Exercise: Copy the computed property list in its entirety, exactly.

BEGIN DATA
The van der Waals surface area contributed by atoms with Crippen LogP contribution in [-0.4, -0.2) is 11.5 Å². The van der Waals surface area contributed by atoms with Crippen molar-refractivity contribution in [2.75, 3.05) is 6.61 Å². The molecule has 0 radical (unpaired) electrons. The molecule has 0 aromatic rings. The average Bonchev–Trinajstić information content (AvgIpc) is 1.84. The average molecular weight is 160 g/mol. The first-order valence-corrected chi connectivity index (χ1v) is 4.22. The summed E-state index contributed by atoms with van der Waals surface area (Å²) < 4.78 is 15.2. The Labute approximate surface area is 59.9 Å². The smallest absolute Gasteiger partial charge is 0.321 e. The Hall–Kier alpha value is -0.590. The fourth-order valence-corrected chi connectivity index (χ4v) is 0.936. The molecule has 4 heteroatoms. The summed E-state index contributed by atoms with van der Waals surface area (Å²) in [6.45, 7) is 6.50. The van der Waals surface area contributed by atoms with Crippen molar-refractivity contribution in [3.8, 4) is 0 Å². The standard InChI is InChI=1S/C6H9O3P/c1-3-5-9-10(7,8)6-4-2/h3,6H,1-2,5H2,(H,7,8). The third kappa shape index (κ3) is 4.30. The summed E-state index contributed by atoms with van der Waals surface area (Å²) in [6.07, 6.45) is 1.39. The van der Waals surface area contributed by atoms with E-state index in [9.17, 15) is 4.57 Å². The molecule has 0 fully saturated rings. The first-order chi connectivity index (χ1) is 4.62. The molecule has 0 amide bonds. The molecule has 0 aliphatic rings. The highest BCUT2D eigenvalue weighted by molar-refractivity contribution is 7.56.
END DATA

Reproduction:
The van der Waals surface area contributed by atoms with Crippen LogP contribution in [-0.4, -0.2) is 11.5 Å². The van der Waals surface area contributed by atoms with Crippen molar-refractivity contribution in [2.75, 3.05) is 6.61 Å². The molecule has 0 radical (unpaired) electrons. The molecule has 0 aromatic rings. The average Bonchev–Trinajstić information content (AvgIpc) is 1.84. The average molecular weight is 160 g/mol. The first-order valence-corrected chi connectivity index (χ1v) is 4.22. The summed E-state index contributed by atoms with van der Waals surface area (Å²) < 4.78 is 15.2. The Labute approximate surface area is 59.9 Å². The smallest absolute Gasteiger partial charge is 0.321 e. The Hall–Kier alpha value is -0.590. The fourth-order valence-corrected chi connectivity index (χ4v) is 0.936. The molecule has 4 heteroatoms. The summed E-state index contributed by atoms with van der Waals surface area (Å²) in [6.45, 7) is 6.50. The van der Waals surface area contributed by atoms with Crippen molar-refractivity contribution in [3.8, 4) is 0 Å². The standard InChI is InChI=1S/C6H9O3P/c1-3-5-9-10(7,8)6-4-2/h3,6H,1-2,5H2,(H,7,8). The third kappa shape index (κ3) is 4.30. The summed E-state index contributed by atoms with van der Waals surface area (Å²) in [6.07, 6.45) is 1.39. The van der Waals surface area contributed by atoms with E-state index in [9.17, 15) is 4.57 Å². The molecule has 0 fully saturated rings. The first-order chi connectivity index (χ1) is 4.62. The molecule has 0 amide bonds. The molecule has 0 aliphatic rings. The highest BCUT2D eigenvalue weighted by molar-refractivity contribution is 7.56.